> > 
> > It can, and it has.  See the default fontset -- that's the database
> > Emacs uses to guide the search.
> I don't know how to "see" it

(Did you try 'apropos'?) "M-x describe-fontset RET RET" will show
that.  Be prepared for it to take a couple of dozen of seconds: it
goes through the entire range of Unicode characters.

> or what to do when I do see it.

See above and below.

> But a naive guess would be that the default font set isn't
> sufficient, if Emacs keeps hanging.

It's a starting point for further customization and optimization.

It is practically impossible to make Emacs OOTB fit every system out
there, because the fonts installed on each systems cannot be known in
advance.  Plus, some popular fonts are not free, and we don't want to
advertise/support them by including them in the default fontset.  The
defaults are supposed to cover the "usual" setups, and indeed IME
complaints about this are mostly for rare and exotic use cases.  Of
course, this particular case might just be one that will trigger some
changes in Emacs, I don't know yet.

> > > so that it doesn't keep trying a given font when
> > > trying to display a given char, after it's already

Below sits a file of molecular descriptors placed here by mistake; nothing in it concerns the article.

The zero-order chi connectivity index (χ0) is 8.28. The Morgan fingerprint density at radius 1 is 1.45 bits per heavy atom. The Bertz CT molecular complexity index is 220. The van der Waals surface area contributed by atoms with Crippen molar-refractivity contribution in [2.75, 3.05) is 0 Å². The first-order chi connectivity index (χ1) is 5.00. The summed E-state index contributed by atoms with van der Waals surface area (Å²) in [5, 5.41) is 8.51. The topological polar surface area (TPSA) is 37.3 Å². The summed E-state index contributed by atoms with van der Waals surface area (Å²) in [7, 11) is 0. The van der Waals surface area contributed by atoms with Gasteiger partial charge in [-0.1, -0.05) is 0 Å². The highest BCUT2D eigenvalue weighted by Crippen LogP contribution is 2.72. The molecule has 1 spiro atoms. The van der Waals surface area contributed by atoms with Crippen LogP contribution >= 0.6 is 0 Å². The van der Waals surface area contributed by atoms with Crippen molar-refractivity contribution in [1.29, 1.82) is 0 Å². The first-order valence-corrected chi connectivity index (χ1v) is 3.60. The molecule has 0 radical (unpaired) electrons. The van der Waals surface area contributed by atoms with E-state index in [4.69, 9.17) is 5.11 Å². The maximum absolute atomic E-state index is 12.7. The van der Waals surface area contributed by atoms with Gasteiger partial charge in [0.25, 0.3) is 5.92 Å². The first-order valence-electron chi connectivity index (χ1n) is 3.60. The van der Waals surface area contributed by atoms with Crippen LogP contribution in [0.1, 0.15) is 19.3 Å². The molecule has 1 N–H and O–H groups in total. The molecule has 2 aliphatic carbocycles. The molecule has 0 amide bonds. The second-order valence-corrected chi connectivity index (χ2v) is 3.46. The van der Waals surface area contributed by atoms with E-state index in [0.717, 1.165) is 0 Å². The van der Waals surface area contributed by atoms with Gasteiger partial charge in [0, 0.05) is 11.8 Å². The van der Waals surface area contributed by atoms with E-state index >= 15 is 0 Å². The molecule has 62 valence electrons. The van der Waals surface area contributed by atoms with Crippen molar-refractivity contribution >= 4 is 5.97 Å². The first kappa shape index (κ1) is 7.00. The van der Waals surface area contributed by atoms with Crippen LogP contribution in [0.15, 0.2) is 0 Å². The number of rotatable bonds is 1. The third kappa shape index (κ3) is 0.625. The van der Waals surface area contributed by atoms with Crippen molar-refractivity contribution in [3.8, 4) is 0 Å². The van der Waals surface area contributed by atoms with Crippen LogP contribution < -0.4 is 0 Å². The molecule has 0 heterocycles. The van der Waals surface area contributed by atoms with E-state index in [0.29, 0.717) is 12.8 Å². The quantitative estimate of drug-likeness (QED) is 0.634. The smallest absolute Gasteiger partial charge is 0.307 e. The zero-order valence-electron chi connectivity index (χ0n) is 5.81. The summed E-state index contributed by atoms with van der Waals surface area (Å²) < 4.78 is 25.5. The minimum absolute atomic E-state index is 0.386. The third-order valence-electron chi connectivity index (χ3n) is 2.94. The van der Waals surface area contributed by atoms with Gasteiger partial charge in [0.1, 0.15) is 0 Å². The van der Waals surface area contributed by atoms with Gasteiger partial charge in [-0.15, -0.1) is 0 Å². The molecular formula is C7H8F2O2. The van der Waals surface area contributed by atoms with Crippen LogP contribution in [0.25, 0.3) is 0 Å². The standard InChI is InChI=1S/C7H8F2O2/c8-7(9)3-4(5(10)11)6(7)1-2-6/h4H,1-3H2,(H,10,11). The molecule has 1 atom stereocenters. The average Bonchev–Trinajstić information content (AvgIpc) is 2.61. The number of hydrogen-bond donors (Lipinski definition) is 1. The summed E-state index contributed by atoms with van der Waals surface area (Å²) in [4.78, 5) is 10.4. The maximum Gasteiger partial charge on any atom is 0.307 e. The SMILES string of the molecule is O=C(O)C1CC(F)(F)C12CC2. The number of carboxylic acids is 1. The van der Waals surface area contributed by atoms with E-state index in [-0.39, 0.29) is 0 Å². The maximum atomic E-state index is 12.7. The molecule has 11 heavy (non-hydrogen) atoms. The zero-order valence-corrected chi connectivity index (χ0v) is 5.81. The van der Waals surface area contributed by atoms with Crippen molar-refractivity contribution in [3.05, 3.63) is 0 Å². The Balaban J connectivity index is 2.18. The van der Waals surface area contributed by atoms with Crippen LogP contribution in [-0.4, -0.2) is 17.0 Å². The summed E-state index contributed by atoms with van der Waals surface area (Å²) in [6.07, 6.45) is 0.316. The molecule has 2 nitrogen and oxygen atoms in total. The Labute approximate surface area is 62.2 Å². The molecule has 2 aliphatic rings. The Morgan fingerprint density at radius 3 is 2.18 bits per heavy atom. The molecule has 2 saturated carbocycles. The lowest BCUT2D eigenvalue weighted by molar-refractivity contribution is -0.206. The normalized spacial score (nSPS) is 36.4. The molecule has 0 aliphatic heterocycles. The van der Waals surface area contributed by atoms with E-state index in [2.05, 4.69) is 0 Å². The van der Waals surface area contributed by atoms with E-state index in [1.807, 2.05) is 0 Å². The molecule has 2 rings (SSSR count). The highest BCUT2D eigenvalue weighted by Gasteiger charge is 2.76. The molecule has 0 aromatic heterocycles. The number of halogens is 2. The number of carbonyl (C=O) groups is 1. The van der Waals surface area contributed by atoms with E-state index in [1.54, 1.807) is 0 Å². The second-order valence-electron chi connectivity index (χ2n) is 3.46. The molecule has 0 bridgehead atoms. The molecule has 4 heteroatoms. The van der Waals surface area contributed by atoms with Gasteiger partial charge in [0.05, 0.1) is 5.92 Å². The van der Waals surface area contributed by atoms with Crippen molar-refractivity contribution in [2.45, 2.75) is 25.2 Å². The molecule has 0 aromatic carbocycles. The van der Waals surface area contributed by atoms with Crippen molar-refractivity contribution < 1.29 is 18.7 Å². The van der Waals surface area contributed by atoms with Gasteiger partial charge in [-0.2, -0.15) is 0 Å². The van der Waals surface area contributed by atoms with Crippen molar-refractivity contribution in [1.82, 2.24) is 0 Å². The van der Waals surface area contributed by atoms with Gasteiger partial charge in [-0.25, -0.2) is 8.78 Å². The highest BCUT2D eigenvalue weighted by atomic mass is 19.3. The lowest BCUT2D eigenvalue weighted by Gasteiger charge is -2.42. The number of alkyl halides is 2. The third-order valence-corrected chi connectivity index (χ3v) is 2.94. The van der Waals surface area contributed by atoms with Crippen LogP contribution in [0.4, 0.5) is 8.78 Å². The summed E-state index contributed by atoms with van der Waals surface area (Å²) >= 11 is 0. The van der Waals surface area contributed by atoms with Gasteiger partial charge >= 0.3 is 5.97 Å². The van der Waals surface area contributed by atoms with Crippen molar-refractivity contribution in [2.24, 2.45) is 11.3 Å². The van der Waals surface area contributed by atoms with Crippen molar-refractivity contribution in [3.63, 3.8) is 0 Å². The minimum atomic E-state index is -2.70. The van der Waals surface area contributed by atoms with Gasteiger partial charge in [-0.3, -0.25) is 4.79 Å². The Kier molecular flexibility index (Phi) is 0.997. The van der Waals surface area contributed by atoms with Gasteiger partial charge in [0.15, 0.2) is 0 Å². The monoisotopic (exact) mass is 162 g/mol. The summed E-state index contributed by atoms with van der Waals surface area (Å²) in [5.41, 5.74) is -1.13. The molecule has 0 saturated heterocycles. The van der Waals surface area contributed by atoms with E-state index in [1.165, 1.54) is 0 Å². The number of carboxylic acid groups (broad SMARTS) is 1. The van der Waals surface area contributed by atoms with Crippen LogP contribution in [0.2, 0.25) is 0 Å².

> > > determined previously that that font doesn't support
> > > that char?
> > 
> > Emacs never tries to search for a font that supports a given character
> > after it has done that once and failed.
> Even across Emacs sessions?

No, only during the same session.

> > But it will look again when
> > presented with another character, or if we clear the font caches.
> Is clearing the font caches something a user does (without
> knowing it)?

It's part of GC.  inhibit-compacting-font-caches disables it.

> Based on what you said in other threads, I've already set
> `inhibit-compacting-font-caches' to nil, but that doesn't
> seem to have fixed the problem.

It fixes a different problem.  It doesn't affect the search for a
suitable font when a given character needs to be displayed for the
first time.

> > I'm saying that a system that has 5000 fonts installed and still has
> > some characters not covered is misconfigured. Installing one or two
> > more fonts will probably fix the problem;
> So it's about installing more fonts, not uninstalling
> fonts because there are too many.  Good to know, I guess.

It's a better solution, if you need to display the characters which
appear as boxes and/or those for which Emacs takes a long time to
search for a font.  An even better solution is to (also) customize
your fontset to specify fonts for specific scripts or character code
ranges, according to the fonts you have and/or whose appearance you